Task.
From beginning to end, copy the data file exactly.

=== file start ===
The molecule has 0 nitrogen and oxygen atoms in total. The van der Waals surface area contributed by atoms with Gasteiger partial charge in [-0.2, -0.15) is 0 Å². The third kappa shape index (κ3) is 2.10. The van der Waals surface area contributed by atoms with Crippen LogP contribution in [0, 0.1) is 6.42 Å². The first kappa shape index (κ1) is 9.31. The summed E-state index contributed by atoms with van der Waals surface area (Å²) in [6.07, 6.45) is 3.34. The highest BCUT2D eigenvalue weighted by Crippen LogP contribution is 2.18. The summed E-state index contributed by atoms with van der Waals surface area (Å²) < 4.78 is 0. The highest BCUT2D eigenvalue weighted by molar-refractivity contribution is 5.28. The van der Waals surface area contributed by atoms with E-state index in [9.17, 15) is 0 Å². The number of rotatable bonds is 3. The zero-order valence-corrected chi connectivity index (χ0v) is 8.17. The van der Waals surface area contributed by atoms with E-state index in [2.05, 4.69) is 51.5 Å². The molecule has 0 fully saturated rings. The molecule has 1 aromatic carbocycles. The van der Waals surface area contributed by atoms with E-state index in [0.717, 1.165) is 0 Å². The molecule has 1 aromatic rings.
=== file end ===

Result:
The molecule has 0 nitrogen and oxygen atoms in total. The van der Waals surface area contributed by atoms with Gasteiger partial charge in [-0.2, -0.15) is 0 Å². The third kappa shape index (κ3) is 2.10. The van der Waals surface area contributed by atoms with Crippen LogP contribution in [0, 0.1) is 6.42 Å². The first kappa shape index (κ1) is 9.31. The summed E-state index contributed by atoms with van der Waals surface area (Å²) in [6.07, 6.45) is 3.34. The highest BCUT2D eigenvalue weighted by Crippen LogP contribution is 2.18. The summed E-state index contributed by atoms with van der Waals surface area (Å²) < 4.78 is 0. The highest BCUT2D eigenvalue weighted by molar-refractivity contribution is 5.28. The van der Waals surface area contributed by atoms with E-state index in [9.17, 15) is 0 Å². The number of rotatable bonds is 3. The zero-order valence-corrected chi connectivity index (χ0v) is 8.17. The van der Waals surface area contributed by atoms with E-state index in [2.05, 4.69) is 51.5 Å². The molecule has 0 fully saturated rings. The molecule has 1 aromatic carbocycles. The van der Waals surface area contributed by atoms with E-state index in [0.717, 1.165) is 0 Å². The molecule has 1 aromatic rings.